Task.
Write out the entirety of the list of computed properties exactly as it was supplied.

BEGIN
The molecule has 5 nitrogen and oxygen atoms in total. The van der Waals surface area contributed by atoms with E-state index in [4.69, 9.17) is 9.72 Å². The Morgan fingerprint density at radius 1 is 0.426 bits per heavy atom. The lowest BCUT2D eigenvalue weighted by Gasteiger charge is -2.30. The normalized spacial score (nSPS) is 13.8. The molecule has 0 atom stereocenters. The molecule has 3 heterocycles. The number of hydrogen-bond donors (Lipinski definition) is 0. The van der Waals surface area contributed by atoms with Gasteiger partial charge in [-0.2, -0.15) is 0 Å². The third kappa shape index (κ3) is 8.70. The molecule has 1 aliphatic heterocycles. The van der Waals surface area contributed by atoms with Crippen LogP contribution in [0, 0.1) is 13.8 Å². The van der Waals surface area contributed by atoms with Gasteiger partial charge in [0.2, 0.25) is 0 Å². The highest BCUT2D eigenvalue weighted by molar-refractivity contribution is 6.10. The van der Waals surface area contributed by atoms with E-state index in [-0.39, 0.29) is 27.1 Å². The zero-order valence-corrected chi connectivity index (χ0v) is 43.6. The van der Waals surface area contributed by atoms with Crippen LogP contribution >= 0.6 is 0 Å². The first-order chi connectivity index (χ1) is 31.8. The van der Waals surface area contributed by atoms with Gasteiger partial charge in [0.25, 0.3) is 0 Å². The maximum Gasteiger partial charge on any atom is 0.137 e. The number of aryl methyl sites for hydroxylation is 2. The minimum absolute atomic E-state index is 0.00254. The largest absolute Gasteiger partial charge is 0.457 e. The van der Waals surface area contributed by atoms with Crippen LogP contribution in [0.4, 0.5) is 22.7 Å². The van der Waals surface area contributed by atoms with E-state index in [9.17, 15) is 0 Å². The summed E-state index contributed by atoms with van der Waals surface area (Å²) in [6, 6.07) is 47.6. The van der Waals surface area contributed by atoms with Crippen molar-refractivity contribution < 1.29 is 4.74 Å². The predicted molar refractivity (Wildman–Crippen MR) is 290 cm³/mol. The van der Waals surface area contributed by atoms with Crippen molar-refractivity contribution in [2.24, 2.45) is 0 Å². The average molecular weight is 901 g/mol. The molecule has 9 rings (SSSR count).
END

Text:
The molecule has 5 nitrogen and oxygen atoms in total. The van der Waals surface area contributed by atoms with E-state index in [4.69, 9.17) is 9.72 Å². The Morgan fingerprint density at radius 1 is 0.426 bits per heavy atom. The lowest BCUT2D eigenvalue weighted by Gasteiger charge is -2.30. The normalized spacial score (nSPS) is 13.8. The molecule has 0 atom stereocenters. The molecule has 3 heterocycles. The number of hydrogen-bond donors (Lipinski definition) is 0. The van der Waals surface area contributed by atoms with Gasteiger partial charge in [-0.2, -0.15) is 0 Å². The third kappa shape index (κ3) is 8.70. The molecule has 1 aliphatic heterocycles. The van der Waals surface area contributed by atoms with Crippen LogP contribution in [0, 0.1) is 13.8 Å². The van der Waals surface area contributed by atoms with Gasteiger partial charge in [0.2, 0.25) is 0 Å². The highest BCUT2D eigenvalue weighted by molar-refractivity contribution is 6.10. The van der Waals surface area contributed by atoms with E-state index in [-0.39, 0.29) is 27.1 Å². The zero-order valence-corrected chi connectivity index (χ0v) is 43.6. The van der Waals surface area contributed by atoms with Crippen LogP contribution >= 0.6 is 0 Å². The first-order chi connectivity index (χ1) is 31.8. The van der Waals surface area contributed by atoms with Gasteiger partial charge in [0.25, 0.3) is 0 Å². The maximum Gasteiger partial charge on any atom is 0.137 e. The number of aryl methyl sites for hydroxylation is 2. The minimum absolute atomic E-state index is 0.00254. The largest absolute Gasteiger partial charge is 0.457 e. The van der Waals surface area contributed by atoms with Crippen LogP contribution in [0.4, 0.5) is 22.7 Å². The van der Waals surface area contributed by atoms with E-state index in [9.17, 15) is 0 Å². The summed E-state index contributed by atoms with van der Waals surface area (Å²) in [6, 6.07) is 47.6. The van der Waals surface area contributed by atoms with Crippen molar-refractivity contribution < 1.29 is 4.74 Å². The predicted molar refractivity (Wildman–Crippen MR) is 290 cm³/mol. The van der Waals surface area contributed by atoms with Crippen molar-refractivity contribution in [2.24, 2.45) is 0 Å². The average molecular weight is 901 g/mol. The molecule has 9 rings (SSSR count).